"At 7.30 the Tom had placed herself abeam of the packet to larboard, while the Bona lay on the starboard quarter, and both their broadsides were crashing into the Townshend at pistol-shot distance, all three vessels running before the wind. This lasted till eight o'clock. The Americans, as was usual with them, made great use of 'dismantling shot,' i.e., chain- and bar-shot; the effect of which upon the rigging of the Townshend was most disastrous. It was not long before her sails were hanging in ribbons, and her spars were greatly damaged, and in some momentary confusion from this cause the Tom seized an opportunity of pouring in her boarders, while the Bona redoubled her fire, both of great guns and musketry, to cover their attack. After a fierce tussle the Americans were driven back to their own ship; but this success was won by the loss of four of Captain Cock's best hands, who received disabling wounds in the fight. Thereupon both privateers resumed the cannonade, maintaining the positions which they had taken up at the commencement of the action, and for another hour the Townshend endured the fire of her enemies' heavy guns, the courage of her commander and crew remaining as high and stubborn as ever. But the packet was by this time so much shattered that she could with difficulty be handled. Again and again the Tom bore down upon her, and hurled fresh boarders up her sides. Time after time Captain Cock led his wearied men to meet them, and each time drove them back.

"But the post-office men were now so reduced in numbers that it was with the greatest difficulty that Captain Cock could continue to serve the guns and at the same time collect sufficient men to meet the constantly recurring boarding attacks. It was plain that this situation of affairs could not last: there was no sign of succour on the sea, and when Captain Cock looked aloft he could not but admit that in the crippled condition of his ship all chance of running her ashore was gone. The Townshend was in fact a mere wreck. Her bowsprit was shot in pieces. Both jib-booms and head were carried away, as well as the wheel and ropes. Scarcely one shroud was left standing. The packet lay like a log on the water, while the privateers sailed round her, choosing their positions as they pleased, and raking her again and again. Still Captain Cock held out. It was not until ten o'clock, when he had endured the attack of his two powerful enemies for nearly three hours, that he looked about him and realised that the end had come. There were four feet of water in the hold, and the carpenter reported that it was rising rapidly. The packet was, in fact, sinking. Nearly half the crew were in the hands of the surgeon. The rest, exhausted and hopeless of success, had already fought more nobly than even he could have foreseen, and were now being uselessly sacrificed. Still Captain Cock's pride rebelled against surrender; and as he saw the colours he had defended so well drop down upon the deck, it is recorded that he burst into tears. He had no cause for shame. Such a defeat is as glorious as any victory, and is fully worthy of the great traditions of valour on the sea which all Englishmen inherit."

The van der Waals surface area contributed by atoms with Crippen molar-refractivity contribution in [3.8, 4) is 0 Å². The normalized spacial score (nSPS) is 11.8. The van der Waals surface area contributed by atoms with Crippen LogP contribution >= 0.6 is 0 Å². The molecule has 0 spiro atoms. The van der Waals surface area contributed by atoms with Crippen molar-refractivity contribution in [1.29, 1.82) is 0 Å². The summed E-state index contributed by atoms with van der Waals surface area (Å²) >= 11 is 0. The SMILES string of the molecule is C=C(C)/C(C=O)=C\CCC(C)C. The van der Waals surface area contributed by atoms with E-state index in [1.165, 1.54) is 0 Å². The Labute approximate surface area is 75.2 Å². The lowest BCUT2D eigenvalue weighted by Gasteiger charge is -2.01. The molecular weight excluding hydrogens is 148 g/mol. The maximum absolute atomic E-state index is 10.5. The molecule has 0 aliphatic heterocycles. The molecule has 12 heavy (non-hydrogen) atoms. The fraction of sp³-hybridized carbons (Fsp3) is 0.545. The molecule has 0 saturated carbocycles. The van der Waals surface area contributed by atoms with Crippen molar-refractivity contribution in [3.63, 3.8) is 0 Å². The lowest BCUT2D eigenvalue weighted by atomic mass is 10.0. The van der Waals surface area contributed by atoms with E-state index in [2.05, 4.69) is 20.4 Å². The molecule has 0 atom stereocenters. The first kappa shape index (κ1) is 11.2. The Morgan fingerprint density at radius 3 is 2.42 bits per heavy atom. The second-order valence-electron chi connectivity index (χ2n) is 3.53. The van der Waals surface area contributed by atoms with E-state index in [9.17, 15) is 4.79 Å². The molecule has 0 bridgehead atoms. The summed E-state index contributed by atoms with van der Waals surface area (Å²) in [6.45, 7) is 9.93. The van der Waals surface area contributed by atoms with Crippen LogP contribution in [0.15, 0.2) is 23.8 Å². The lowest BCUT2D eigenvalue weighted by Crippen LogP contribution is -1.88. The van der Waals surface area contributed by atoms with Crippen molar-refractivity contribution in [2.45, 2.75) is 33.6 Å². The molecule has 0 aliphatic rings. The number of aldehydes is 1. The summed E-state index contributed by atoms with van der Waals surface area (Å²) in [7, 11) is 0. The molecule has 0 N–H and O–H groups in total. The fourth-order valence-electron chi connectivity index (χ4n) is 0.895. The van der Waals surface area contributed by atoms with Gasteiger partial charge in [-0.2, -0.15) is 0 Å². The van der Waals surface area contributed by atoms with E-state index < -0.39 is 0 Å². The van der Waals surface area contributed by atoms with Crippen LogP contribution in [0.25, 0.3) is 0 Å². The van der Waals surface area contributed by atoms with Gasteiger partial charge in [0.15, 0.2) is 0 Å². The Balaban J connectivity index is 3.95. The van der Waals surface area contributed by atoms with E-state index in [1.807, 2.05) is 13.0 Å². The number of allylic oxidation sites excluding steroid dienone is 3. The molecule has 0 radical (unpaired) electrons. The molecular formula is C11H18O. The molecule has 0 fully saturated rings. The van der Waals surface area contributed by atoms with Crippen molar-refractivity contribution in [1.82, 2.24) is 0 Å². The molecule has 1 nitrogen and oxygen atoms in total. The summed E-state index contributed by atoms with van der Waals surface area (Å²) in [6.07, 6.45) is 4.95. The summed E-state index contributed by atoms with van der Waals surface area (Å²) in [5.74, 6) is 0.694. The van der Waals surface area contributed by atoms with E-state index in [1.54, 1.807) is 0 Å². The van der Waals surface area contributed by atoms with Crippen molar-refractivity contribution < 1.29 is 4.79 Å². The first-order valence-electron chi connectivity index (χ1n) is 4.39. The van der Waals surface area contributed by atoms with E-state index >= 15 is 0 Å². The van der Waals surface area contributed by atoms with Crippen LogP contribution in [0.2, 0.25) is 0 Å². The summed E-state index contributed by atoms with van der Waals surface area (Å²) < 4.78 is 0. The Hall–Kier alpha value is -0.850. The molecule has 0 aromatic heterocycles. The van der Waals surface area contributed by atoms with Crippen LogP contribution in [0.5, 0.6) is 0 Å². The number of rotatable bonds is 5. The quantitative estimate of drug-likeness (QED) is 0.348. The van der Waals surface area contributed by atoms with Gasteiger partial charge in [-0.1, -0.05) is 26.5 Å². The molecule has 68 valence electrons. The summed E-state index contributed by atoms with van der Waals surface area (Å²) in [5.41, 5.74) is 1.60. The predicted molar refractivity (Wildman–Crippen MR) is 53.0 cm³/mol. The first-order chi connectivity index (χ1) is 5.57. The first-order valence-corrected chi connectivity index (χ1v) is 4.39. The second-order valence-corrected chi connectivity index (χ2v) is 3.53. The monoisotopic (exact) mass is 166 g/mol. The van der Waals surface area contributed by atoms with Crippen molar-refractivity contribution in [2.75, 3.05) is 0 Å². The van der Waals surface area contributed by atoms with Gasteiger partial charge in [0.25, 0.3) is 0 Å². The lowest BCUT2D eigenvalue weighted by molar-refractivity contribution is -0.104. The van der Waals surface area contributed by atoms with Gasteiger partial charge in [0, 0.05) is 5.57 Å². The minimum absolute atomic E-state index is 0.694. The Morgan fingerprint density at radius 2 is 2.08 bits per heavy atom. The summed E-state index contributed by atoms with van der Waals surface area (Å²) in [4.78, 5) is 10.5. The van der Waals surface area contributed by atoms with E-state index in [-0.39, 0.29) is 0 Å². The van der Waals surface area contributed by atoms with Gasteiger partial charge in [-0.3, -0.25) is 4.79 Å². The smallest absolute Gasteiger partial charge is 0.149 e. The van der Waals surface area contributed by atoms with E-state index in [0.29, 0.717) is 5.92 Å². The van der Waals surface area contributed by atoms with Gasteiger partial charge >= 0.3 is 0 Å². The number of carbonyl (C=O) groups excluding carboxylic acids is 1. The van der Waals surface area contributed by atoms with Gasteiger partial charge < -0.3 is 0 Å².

It would be easy to quote many such stories, which, together with the siege of Pendennis, form the heroic memories of Falmouth. Otherwise, the town's associations are chiefly provincial, not to say parochial. The abiding glory of the place is its beauty of position, and the magnificent views that it commands. Something of an old-world atmosphere still lingers around the quays. One attraction is gone; John Burton is no longer at the old curiosity shop bearing his name. Memories of the Killigrews are preserved by the curious pyramidal monument, erected in the Grove by Martin Killigrew in 1737, and now standing at Arwenack Green. Perhaps there should be some memorial of the Rev. John Collins, who, during the Commonwealth days, practised here as a physician, having been ejected from his living at Illogan. His diary proves how well he deserved remembrance. One entry tells how he "did this day administer —— to old Mrs. Jones for her ague." Then, the following day: "Called on Mrs. Jones, and found she had died during the night in much agony. N.B.—Not use —— again." We may hope he is now forgiven for his experiments. Falmouth, however, can only claim him as a resident. There is little more to tell about Falmouth. Its present docks, covering an area of 120 acres, were built in 1860. There is some ship-building, some brewing, with oyster and trawl fishing; the fishery engages nearly seven hundred persons. Industrially, the town cannot hope for much, unless it should ever become a naval base; but as a residential district it is very delightful, combining the charms of sea and noble river. The Castle Drive can hardly be surpassed, of its kind; and if we proceed past the Gyllyngvase bathing-beach, there is a pleasant little lake known as the Swanpool, which was once a swannery of the Killigrews.